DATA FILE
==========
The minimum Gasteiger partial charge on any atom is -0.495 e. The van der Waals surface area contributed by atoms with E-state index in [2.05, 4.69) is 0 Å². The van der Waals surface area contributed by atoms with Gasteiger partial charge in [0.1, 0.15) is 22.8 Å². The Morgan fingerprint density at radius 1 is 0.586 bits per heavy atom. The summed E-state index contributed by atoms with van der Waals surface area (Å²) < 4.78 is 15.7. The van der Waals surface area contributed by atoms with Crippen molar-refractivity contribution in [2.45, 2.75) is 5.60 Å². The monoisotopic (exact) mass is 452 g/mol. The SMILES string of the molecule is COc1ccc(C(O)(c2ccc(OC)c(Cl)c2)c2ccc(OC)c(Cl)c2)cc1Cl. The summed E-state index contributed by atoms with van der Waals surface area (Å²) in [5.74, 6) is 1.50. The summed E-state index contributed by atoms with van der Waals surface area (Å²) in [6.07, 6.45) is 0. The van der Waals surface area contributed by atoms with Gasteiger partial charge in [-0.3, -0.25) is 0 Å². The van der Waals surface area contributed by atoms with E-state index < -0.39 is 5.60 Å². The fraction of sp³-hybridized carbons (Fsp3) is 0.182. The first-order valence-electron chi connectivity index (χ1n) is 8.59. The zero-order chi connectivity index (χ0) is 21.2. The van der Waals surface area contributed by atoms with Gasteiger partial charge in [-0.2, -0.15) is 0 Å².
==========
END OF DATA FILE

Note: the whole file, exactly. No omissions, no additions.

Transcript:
The minimum Gasteiger partial charge on any atom is -0.495 e. The van der Waals surface area contributed by atoms with E-state index in [2.05, 4.69) is 0 Å². The van der Waals surface area contributed by atoms with Gasteiger partial charge in [0.1, 0.15) is 22.8 Å². The Morgan fingerprint density at radius 1 is 0.586 bits per heavy atom. The summed E-state index contributed by atoms with van der Waals surface area (Å²) < 4.78 is 15.7. The van der Waals surface area contributed by atoms with Crippen molar-refractivity contribution in [2.45, 2.75) is 5.60 Å². The monoisotopic (exact) mass is 452 g/mol. The SMILES string of the molecule is COc1ccc(C(O)(c2ccc(OC)c(Cl)c2)c2ccc(OC)c(Cl)c2)cc1Cl. The summed E-state index contributed by atoms with van der Waals surface area (Å²) in [5.74, 6) is 1.50. The summed E-state index contributed by atoms with van der Waals surface area (Å²) in [6.07, 6.45) is 0. The van der Waals surface area contributed by atoms with Gasteiger partial charge in [-0.3, -0.25) is 0 Å². The van der Waals surface area contributed by atoms with E-state index < -0.39 is 5.60 Å². The fraction of sp³-hybridized carbons (Fsp3) is 0.182. The first-order valence-electron chi connectivity index (χ1n) is 8.59. The zero-order chi connectivity index (χ0) is 21.2. The van der Waals surface area contributed by atoms with Gasteiger partial charge in [-0.2, -0.15) is 0 Å².